4 tablespoons goose fat (or duck fat)
2½ large onions, halved and sliced thin
5 Red or Golden Delicious apples, cored, halved and sliced thin
5 tablespoons currant jelly
1 bottle red wine
2 medium heads red cabbage, cut into quarters, cored and sliced or shredded to the thickness of slaw
4 tablespoons pickling spice
Salt and pepper to taste

In a large pot, heat goose or duck fat over medium heat. Add onions and apples and sauté until onions are soft and light gold in color. Deglaze the pan with the currant jelly. Pour in half the bottle of red wine and add the cabbage in stages, letting each batch cook down a bit before adding the next batch. Simmer the mixture slowly for 20 to 30 minutes.

Meanwhile, in a small pan, combine half of the remaining wine and the pickling spice.

Bring to a boil and cook until reduced to a syrupy consistency. Strain the reduction, discarding the spice.

Add to the cabbage mixture the pickling spice–wine reduction and the remaining red wine. Combine well, season to taste with salt and pepper, and simmer, slowly, until the cabbage reaches the desired level of tenderness, about 30 to 40 minutes. Add water (or more wine) as necessary if the mixture starts to get too dry. (Serves 8 to 10.)

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Recipe by Heiner Aichem, Black Forest Inn

Best-quality bone-in smoked ham, about 9 to 10 pounds

Your favorite bread dough recipe, raised twice and punched down

Preheat oven to 275°. Roll out dough to a thickness of between 1 and 1½ inches. Place ham in center of dough. Wrap dough upwards, leaving an opening for the shank bone. Moisten edges with water if necessary to seal the edges. (The bone remains exposed.)

Place on rimmed baking sheet and bake until an instant-read thermometer registers 155° internally, approximately 3½ hours. Let ham rest for 30 minutes before serving.

Knock off the bread to expose the meat. Slice the ham and serve with a little piece of the bread for each guest.

Optional: Brush dough wrap with an egg wash and/or sprinkle with coarse salt before baking. (Serves 8 to 10.)

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Recipe by Corey Heyer, Executive Chef, The Bernards Inn, Bernardsville

1 dozen eggs, room temperature
4 tablespoons mayonnaise
2 teaspoons Dijon mustard
Dash of Worcestershire sauce
Salt to taste

Place eggs in a pot that will hold them in one layer. Cover the eggs with cold water and put on a high flame. As soon as the water comes to a boil, turn off the heat and cover the pot with a tightfitting lid. Let sit for 10 minutes. Pour off the hot water and cover the eggs with ice water for 20 minutes.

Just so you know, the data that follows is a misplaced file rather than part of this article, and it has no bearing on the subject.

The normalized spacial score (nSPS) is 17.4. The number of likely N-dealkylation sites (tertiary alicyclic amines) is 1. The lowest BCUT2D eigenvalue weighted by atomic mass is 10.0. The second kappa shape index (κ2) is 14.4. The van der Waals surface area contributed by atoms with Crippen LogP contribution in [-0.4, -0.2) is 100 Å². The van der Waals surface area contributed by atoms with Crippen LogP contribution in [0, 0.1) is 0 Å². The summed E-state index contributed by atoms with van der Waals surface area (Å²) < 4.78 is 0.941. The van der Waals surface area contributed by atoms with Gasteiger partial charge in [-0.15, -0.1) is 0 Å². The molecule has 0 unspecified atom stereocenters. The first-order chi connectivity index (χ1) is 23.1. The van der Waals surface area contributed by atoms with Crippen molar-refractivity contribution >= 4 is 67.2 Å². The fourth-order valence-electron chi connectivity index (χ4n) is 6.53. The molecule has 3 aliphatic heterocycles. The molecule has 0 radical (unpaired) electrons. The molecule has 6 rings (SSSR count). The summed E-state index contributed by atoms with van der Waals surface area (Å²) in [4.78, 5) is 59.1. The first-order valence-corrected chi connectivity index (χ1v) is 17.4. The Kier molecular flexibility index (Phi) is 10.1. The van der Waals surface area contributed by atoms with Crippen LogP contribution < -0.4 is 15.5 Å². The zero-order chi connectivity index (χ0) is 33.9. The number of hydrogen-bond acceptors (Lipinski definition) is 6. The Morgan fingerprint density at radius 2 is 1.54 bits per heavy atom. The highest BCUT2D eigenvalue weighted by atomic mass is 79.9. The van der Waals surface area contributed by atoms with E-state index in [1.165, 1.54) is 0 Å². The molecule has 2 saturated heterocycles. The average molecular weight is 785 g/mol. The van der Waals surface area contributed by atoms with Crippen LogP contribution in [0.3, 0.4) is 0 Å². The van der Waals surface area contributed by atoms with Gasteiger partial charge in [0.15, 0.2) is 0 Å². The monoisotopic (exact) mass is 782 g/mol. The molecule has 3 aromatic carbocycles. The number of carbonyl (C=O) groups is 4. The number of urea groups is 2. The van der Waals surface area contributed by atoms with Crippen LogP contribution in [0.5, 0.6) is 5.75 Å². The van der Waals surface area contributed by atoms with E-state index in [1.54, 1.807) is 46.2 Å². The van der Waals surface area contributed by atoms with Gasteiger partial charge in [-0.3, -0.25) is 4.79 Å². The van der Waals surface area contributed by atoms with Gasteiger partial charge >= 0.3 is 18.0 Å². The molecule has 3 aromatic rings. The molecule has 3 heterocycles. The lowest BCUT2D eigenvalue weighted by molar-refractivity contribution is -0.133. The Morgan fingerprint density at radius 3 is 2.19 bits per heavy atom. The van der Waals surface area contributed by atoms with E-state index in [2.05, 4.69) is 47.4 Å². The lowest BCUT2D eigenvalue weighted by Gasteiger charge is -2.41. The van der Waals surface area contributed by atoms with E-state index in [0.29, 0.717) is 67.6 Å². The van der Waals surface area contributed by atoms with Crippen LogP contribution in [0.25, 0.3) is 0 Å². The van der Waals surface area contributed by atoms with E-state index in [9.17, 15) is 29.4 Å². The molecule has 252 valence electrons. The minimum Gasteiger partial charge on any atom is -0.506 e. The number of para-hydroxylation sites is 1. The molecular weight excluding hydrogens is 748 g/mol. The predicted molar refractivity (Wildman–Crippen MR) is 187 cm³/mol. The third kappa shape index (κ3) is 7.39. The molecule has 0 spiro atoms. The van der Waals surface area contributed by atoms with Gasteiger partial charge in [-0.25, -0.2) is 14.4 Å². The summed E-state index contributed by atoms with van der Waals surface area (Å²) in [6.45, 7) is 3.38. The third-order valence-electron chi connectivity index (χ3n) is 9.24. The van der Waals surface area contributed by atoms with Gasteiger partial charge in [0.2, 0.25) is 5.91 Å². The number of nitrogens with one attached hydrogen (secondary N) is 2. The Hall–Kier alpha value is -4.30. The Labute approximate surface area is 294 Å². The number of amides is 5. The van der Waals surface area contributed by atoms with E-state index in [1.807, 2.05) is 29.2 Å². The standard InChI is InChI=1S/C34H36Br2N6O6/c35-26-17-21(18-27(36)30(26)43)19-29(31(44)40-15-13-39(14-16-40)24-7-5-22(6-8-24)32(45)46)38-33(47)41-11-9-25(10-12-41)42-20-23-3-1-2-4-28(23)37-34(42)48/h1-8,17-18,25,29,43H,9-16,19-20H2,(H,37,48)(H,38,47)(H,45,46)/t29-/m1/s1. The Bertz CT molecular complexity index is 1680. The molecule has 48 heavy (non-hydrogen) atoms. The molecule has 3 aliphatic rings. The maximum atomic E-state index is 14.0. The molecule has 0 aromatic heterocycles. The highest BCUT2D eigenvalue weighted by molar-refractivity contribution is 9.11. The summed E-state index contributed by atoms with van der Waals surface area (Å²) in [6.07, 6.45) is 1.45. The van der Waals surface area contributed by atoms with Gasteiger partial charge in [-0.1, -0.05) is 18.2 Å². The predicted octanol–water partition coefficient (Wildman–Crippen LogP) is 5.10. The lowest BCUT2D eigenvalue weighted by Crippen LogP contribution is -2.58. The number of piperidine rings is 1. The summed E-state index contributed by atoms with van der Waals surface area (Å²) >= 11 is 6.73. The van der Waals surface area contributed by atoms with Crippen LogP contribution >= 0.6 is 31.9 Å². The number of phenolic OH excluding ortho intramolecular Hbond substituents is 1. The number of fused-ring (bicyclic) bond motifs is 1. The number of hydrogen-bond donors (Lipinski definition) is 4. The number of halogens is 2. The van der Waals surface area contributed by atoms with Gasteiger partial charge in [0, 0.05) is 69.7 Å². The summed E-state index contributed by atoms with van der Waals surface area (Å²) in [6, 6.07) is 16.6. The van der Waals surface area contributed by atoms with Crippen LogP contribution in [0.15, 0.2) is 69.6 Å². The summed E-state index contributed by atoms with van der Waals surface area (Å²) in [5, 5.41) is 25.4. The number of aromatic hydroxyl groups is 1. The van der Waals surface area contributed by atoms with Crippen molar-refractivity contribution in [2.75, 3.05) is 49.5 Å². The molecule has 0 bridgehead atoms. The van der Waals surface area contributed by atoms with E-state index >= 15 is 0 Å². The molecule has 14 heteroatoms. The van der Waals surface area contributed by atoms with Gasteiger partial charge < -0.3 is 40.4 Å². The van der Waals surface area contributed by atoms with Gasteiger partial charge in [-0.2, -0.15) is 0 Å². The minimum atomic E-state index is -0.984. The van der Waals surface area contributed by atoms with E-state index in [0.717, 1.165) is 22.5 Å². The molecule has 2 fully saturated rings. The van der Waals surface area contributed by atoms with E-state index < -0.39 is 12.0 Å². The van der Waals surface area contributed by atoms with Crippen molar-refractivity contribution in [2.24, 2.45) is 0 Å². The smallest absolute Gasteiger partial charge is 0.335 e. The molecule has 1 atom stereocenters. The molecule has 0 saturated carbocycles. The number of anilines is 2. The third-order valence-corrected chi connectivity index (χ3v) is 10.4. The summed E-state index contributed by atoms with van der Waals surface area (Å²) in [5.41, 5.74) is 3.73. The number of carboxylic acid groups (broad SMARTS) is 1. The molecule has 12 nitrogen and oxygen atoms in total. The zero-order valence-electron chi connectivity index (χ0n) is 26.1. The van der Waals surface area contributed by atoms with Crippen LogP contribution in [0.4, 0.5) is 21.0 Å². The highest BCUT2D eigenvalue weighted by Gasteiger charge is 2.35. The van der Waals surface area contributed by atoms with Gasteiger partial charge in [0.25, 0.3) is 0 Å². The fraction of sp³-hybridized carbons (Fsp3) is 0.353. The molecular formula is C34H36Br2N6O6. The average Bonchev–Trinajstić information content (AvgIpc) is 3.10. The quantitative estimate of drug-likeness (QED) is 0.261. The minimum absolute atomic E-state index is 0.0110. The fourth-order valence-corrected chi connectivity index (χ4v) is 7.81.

Peel the eggs and cut them in half lengthwise. Carefully remove the yolks. Push the yolks through a fine mesh strainer and put them in a mixing bowl. Add the mayonnaise, mustard, Worcestershire sauce and a pinch of salt. Mix with a whisk to make a smooth purée. Carefully spoon the egg yolk mixture back into the egg halves. This can be done with a spoon or a piping bag, depending on the importance of presentation.

Note: Traditionally, deviled eggs are sprinkled with paprika. But you can garnish with parsley, chives, red onion, black olives, diced tomato or even sunflower seeds.

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1/3 cup olive oil
6 large cloves garlic, minced
2 teaspoons paprika, regular or smoked
1 16-ounce can cannellini beans, or 1 cup dried cannellinis, soaked and cooked till soft
1½ cups cubed bread, either toasted or stale
1 large bunch heirloom collard greens, stemmed and roughly chopped
Chicken or vegetable stock
Salt and pepper

Heat the olive oil over low heat in a deep pan. Add the garlic and cook for a few minutes until soft—don’t let it brown. Remove the garlic with a slotted spoon and set aside. Adjust the heat to medium under the pan. Add the paprika and let fry for a few minutes. Place the bread and reserved garlic in a food processor and pulse until just combined (the bread should stay in rough cubes). Add to the pan, one at a time, the cannellini beans, the bread, and then the collards, letting each ingredient cook for a few minutes and stirring often. Add stock a little at a time until the bread is soft (you don’t want a lot of liquid left in the pan). Cover and let cook for 5 to 10 minutes, until collards are thoroughly wilted. Add salt and pepper to taste. (Serves 2 to 4.)